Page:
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California county faces backlash for banning singing for online church services

A California county is being criticised for banning church choir members from meeting together to record songs for online worship services as officials carry out the state's stay-at-home order. The Mendocino County order stipulates that only four individuals are permitted to record from one place and "no singing or use of wind instruments, harmonicas or other instruments that could spread COVID-19 through projected droplets shall be permitted unless the recording of the event is done at one’s residence."


In addition to churches, Mendocino County’s order extends to other public venues such as concert halls, auditoriums, temples, and playhouses.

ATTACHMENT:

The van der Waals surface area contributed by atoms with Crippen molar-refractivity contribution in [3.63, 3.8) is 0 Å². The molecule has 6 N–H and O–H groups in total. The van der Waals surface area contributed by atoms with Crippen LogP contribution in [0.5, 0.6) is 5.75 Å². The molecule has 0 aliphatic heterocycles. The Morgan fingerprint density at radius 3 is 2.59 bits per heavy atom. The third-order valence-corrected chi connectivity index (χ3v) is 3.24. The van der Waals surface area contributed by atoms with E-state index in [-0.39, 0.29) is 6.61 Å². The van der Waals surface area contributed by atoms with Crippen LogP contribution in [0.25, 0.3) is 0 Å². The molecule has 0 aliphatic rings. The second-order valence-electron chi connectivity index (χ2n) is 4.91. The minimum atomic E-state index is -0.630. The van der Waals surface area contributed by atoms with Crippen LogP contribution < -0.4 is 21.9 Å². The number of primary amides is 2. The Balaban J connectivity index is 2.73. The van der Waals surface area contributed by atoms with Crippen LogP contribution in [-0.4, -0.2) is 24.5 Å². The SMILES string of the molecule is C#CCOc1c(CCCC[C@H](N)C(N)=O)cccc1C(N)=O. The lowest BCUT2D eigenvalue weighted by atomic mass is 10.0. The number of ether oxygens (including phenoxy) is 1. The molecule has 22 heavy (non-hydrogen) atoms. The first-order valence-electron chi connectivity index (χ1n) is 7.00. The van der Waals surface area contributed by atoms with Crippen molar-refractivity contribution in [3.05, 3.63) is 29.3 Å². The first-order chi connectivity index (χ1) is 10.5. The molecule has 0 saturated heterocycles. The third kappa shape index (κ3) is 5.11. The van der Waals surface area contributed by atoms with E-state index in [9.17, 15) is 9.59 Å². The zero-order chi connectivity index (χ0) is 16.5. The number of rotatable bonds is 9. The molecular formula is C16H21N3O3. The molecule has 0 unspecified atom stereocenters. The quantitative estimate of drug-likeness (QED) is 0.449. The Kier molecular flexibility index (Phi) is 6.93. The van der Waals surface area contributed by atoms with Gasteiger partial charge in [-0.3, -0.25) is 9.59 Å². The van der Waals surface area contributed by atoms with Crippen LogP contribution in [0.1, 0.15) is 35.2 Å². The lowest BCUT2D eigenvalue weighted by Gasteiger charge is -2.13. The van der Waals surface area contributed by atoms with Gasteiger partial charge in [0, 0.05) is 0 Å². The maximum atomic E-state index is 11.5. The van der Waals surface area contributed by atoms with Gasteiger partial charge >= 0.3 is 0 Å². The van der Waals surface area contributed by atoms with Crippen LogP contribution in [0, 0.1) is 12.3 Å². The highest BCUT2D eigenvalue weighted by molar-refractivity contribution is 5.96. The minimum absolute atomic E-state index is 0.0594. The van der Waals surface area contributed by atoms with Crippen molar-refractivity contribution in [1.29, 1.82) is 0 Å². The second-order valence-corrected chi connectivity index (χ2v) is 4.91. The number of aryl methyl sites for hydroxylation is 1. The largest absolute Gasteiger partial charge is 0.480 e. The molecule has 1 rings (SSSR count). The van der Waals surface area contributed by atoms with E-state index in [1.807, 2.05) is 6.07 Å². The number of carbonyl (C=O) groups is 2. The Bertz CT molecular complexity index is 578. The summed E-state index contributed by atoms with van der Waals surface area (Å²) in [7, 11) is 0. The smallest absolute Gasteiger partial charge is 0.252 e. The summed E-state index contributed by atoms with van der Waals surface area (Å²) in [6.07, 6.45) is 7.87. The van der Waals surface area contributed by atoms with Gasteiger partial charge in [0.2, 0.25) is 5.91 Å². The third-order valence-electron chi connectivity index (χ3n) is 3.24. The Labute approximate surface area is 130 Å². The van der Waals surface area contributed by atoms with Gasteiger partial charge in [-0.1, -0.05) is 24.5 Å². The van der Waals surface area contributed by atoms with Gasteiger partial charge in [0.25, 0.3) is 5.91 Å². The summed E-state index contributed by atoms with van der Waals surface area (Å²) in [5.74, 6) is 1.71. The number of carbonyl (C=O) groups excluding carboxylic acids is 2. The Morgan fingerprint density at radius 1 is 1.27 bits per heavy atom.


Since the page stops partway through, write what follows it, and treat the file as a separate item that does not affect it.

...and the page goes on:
Albert Mohler, president of the Southern Baptist Theological Seminary in Louisville, Kentucky, posted a commentary on his website about such policies that restrict religious worship.

“To be clear, authorities can and should require that churches respect and maintain physical distancing between all the very limited participants in a streamed worship service,” Mohler said. “It is an entirely different matter, however, to tell Christians that they cannot sing in praise and honour of God.”

“Indeed, these orders came out just days before Resurrection Sunday — orders saying that Christians, on the day where they celebrate the resurrection of the Lord Jesus Christ, are prohibited from singing.”

As a result of the coronavirus outbreak, state and local governments mandated social distancing guidelines and orders prohibiting large gatherings deemed “non-essential,” which have often included church services, though some measures have proven to be more burdensome than others.


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